We need to talk about denial, Pakistan. And we need to talk about it in the context of the death of former military ruler Pervez Musharraf, who was buried last week in Pakistan with full honours.
By now, you would have read and watched more than your fair share of opinions and coverage of the former military strongman’s life and times. Many said he was the worst; few said he was the best. This is not so much about that as it is about what happened once he had died.
Musharraf’s body was flown into Pakistan on Monday, February 6th, a day after he died in a Dubai hospital. He was buried on Tuesday in his hometown, Karachi. It was not televised, barely acknowledged by state television, and save a short press release from the military, not many acknowledged their presence at the event.
The truth, however, is that he was buried with full military protocol, and his funeral attended by top former and serving military leaders, civilian leaders, businessmen, and even some foreign dignitaries. This was the funeral of a man that we in Pakistan say was disgraced, disowned, and pushed out. He broke the Constitution – twice – strong-armed his critics and crushed dissent, sometimes brutally.
And therein lies the denial. The fact of the matter is there are more in Pakistan than we care to admit that actually saw Musharraf in a positive light, and, at the very least, saw in him a hope for change. Those views may be misplaced, but reality is seldom good or bad. It’s just reality. Perhaps one of the biggest talking points for those that see Musharraf in a positive light are the ones saying his era was one that saw great economic prosperity.
This is what our cover story this week focuses on. Our findings are quite definitive — the late General (R) Pervez Musharraf ruled over Pakistan at one of the easiest times to be an economic manager and still managed to leave the country a mess at the end of his reign.
We have been told, endlessly, that Musharraf was a dictator who deserved nothing but disgrace and criticism. But, the reality is that he wasn’t disgraced – no matter how much we try to tell ourselves that. Even a court verdict that ordered a rather macabre death penalty for his extra constitutional acts was overturned without much fuss. And we never spoke about it again.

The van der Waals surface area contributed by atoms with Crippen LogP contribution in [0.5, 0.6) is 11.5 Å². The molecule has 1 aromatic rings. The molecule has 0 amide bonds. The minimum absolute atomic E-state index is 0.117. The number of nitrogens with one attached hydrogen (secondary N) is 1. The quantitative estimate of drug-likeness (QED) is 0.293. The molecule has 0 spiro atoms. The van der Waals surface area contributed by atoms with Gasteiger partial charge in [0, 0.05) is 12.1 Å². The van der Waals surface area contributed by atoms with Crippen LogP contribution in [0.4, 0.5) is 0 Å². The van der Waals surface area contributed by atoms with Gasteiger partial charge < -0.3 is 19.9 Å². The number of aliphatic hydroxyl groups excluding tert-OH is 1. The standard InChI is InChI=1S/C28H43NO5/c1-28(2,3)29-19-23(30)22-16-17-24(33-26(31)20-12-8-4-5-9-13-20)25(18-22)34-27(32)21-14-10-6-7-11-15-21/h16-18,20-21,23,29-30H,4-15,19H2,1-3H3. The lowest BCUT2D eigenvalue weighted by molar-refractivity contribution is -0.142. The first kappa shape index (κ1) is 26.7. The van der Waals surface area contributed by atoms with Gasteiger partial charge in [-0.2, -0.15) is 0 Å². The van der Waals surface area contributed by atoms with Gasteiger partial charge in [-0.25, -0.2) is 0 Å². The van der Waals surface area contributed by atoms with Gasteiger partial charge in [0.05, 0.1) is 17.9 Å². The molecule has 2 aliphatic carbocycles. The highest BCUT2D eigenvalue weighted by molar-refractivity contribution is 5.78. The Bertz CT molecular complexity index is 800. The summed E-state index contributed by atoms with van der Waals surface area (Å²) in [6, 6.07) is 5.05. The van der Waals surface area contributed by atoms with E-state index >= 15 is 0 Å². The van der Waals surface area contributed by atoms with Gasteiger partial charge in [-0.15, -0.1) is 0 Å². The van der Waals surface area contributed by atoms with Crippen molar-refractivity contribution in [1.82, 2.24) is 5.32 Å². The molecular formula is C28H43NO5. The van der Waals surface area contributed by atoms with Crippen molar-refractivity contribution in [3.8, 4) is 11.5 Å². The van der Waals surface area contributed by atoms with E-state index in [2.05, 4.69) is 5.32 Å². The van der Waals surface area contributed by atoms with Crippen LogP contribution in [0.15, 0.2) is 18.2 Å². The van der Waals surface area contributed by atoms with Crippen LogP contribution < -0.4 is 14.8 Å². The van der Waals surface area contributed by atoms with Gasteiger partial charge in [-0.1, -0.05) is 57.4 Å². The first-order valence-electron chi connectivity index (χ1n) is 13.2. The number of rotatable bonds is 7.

The reality of the matter is that Musharraf’s coup happened in a certain context that afforded him sympathy despite his clear transgressions. Consider that, in 1999, when Musharraf took over, Pakistan had just been through its ‘decade of democracy’ that saw four government changes in 11 years, with Nawaz Sharif and Benazir both getting two shots at premiership that were cut short by praetorian designs.
It was chaotic and unstable. In fact, 1993 saw five (yes, five) prime ministers, three presidents and two army chiefs. Despite what we are told, the reality is that his takeover wasn’t exactly met with widespread protests. The criticism of later years, taken as an established and unchallengeable truth now, was nowhere to be seen back then. In fact, if they’re honest, most of his critics will admit they were supporters at one point – for his liberal reforms, for his economic stability, through the opening of the media, or just the fact that they didn’t have to put up with political bickering and frequent upheaval.
Musharraf represented, for better or worse, a chance of stability. And he gave that for a bit – mostly through unsustainable means and often through patently illegal and dictatorial measures. How many reactions have there been from industry leaders who have been critical of Musharraf, only to be followed by a ‘but…’ That’s not because people can’t criticise him. That would be a lie. It’s because there is a level of sympathy for him.
He wasn’t an anomaly. Consider the reign of another military dictator, Ayub Khan. When he took over, there had been seven prime ministers in 11 years, each removed through petty political wrangling. He too is remembered in fond words despite his extra constitutional measures and dictatorial policies. And much of that fondness does also have to do with the perceived economic prosperity Ayub brought.
One of the famous stories about Ayub Khan is back from 1970. When Pakistan entered a war with India over East Pakistan, Ayub went to the military command and offered himself up for enlistment as a foot soldier. He was widely hailed for this. No mention was made of his time in power that he gained extra-constitutionally. With such acts of machismo and fawning looks back, the legacy of military dictators in this country has been regularly whitewashed.
If we don’t admit this, and choose to deny it – which we are – we do so at our own peril, and at a time that political wrangling is once again at a high. By elections, Punjab government changes, provincial dissolutions, provincial elections before general elections – all amidst a near-unprecedented economic crisis.
The bells are ringing. And we are standing with our fingers in our ears speaking about how he got what he deserved. He didn’t. Because all people want certainty, and will always have a soft spot for anyone who says they are trying to bring it – by any means necessary. That’s not good or bad. It ‘s just a reality that isn’t fashionable to admit. Denial is not just a river in Egypt. It’s a river in Pakistan, too.
It’s called Stockholm syndrome. Captives develop a fascination for their captors. But all captors finally die and are humiliated. Ayub, Yahya, Zia, Musharraf and Bajwa are usurpers and have met their fate.
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This article takes the reader to a ride in wonderful island of lies where Pakistani media operates. When Musharraf took over in 1999, Pakistan was on a brink of bankruptcy. Till 2005 he had steered the Country like a champion and for the first time in history Pakistan said good-by to IMF and World Bank and Fiscal Discipline Law was passed.
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